“What a child I am,” said he, “fear makes me stupid.” And he was going to descend again, when he heard the approach of his mother, who was about to show somebody out. He had barely time to hide in a dark corner formed by a little staircase leading to the garrets of the house. The Rougons’ door opened, and the marquis appeared, followed by Felicite. Monsieur de Carnavant usually left before the gentlemen of the new town did, in order no doubt to avoid having to shake hands with them in the street.

“Eh! little one,” he said on the landing, in a low voice, “these men are greater cowards than I should have thought. With such men France will always be at the mercy of whoever dares to lay his hands upon her!” And he added, with some bitterness, as though speaking to himself: “The monarchy is decidedly becoming too honest for modern times. Its day is over.”

“Eugene announced the crisis to his father,” replied Felicite. “Prince Louis’s triumph seems to him certain.”

“Oh, you can proceed without fear,” the marquis replied, as he descended the first steps. “In two or three days the country will be well bound and gagged. Good-bye till tomorrow, little one.”

Felicite closed the door again. Aristide had received quite a shock in his dark corner. However, without waiting for the marquis to reach the street, he bounded down the staircase, four steps at a time, rushed outside like a madman, and turned his steps towards the printing-office of the “Independant.” A flood of thoughts surged through his mind. He was enraged, and accused his family of having duped him. What! Eugene kept his parents informed of the situation, and yet his mother had never given him any of his eldest brother’s letters to read, in order that he might follow the advice given therein! And it was only now he learnt by chance that his eldest brother regarded the success of the Coup d’Etat as certain! This circumstance, moreover, confirmed certain presentiments which that idiot of a sub-prefect had prevented him from obeying. He was especially exasperated against his father, whom he had thought stupid enough to be a Legitimist, but who revealed himself as a Bonapartist at the right moment.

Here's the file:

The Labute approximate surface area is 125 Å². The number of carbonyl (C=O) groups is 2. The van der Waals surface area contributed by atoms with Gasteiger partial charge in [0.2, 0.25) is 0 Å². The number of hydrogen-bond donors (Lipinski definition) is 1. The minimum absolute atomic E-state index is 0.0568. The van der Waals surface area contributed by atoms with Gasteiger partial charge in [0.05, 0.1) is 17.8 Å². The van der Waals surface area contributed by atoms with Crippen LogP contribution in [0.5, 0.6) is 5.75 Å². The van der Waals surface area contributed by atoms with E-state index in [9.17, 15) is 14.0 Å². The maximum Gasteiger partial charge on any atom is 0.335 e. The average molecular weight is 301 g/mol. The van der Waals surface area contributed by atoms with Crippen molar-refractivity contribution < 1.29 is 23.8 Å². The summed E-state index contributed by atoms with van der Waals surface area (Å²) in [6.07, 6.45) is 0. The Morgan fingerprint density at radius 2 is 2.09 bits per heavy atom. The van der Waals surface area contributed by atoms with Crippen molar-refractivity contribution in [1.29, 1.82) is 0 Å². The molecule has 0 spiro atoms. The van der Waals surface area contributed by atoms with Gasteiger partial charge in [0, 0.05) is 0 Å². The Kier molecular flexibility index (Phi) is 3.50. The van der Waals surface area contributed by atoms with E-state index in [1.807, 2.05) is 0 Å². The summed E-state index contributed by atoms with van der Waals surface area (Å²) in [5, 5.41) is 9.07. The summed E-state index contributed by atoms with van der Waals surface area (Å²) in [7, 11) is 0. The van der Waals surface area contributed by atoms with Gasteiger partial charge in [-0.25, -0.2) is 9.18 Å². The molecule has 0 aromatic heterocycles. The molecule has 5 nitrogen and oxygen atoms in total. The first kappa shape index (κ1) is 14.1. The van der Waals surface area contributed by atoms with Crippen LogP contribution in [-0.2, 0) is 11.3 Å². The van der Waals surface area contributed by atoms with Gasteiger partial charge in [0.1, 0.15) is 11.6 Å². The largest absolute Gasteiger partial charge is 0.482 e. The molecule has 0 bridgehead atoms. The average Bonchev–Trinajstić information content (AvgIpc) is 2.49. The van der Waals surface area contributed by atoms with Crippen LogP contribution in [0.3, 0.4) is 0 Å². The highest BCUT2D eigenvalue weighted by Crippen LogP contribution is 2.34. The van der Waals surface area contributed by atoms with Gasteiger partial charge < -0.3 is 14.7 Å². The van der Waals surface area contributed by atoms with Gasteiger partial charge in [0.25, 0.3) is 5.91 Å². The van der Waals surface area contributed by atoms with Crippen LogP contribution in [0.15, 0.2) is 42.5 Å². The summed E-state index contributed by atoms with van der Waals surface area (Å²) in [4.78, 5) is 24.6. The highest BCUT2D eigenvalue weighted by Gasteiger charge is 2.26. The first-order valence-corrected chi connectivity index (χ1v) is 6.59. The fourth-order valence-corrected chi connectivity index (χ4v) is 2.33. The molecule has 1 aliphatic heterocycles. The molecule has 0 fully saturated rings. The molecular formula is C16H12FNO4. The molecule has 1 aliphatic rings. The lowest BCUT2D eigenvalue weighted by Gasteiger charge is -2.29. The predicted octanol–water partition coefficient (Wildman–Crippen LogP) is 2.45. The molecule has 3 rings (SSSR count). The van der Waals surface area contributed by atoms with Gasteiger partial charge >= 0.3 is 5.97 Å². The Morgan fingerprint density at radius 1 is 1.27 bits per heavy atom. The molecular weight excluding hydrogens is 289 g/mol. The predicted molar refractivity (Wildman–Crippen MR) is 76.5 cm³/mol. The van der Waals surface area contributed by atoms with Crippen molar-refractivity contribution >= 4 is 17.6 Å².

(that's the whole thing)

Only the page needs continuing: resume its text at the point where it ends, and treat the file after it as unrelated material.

“What a lot of folly they have allowed me to perpetrate,” he muttered as he ran along. “I’m a fine fellow now. Ah! what a lesson! Granoux is more capable than I.”

He entered the office of the “Independant” like a hurricane, and asked for his article in a choking voice. The article had already been imposed. He had the forme unlocked and would not rest until he had himself destroyed the setting, mixing the type in a furious manner, like a set of dominoes. The bookseller who managed the paper looked at him in amazement. He was, in reality, rather glad of the incident, as the article had seemed to him somewhat dangerous. But he was absolutely obliged to have some copy, if the “Independant” was to appear.

“Are you going to give me something else?” he asked.

“Certainly,” replied Aristide.

He sat down at the table and began a warm panegyric on the Coup d’Etat. At the very first line, he swore that Prince Louis had just saved the Republic; but he had hardly written a page before he stopped and seemed at a loss how to continue. A troubled look came over his pole-cat face.

“I must go home,” he said at last. “I will send you this immediately. Your paper can appear a little later, if necessary.”

He walked slowly on his way home, lost in meditation. He was again giving way to indecision. Why should he veer round so quickly? Eugene was an intelligent fellow, but his mother had perhaps exaggerated the significance of some sentence in his letter. In any case, it would be better to wait and hold his tongue.

An hour later Angele called at the bookseller’s, feigning deep emotion.

“My husband has just severely injured himself,” she said. “He jammed his four fingers in a door as he was coming in. In spite of his sufferings, he has dictated this little note, which he begs you to publish tomorrow.”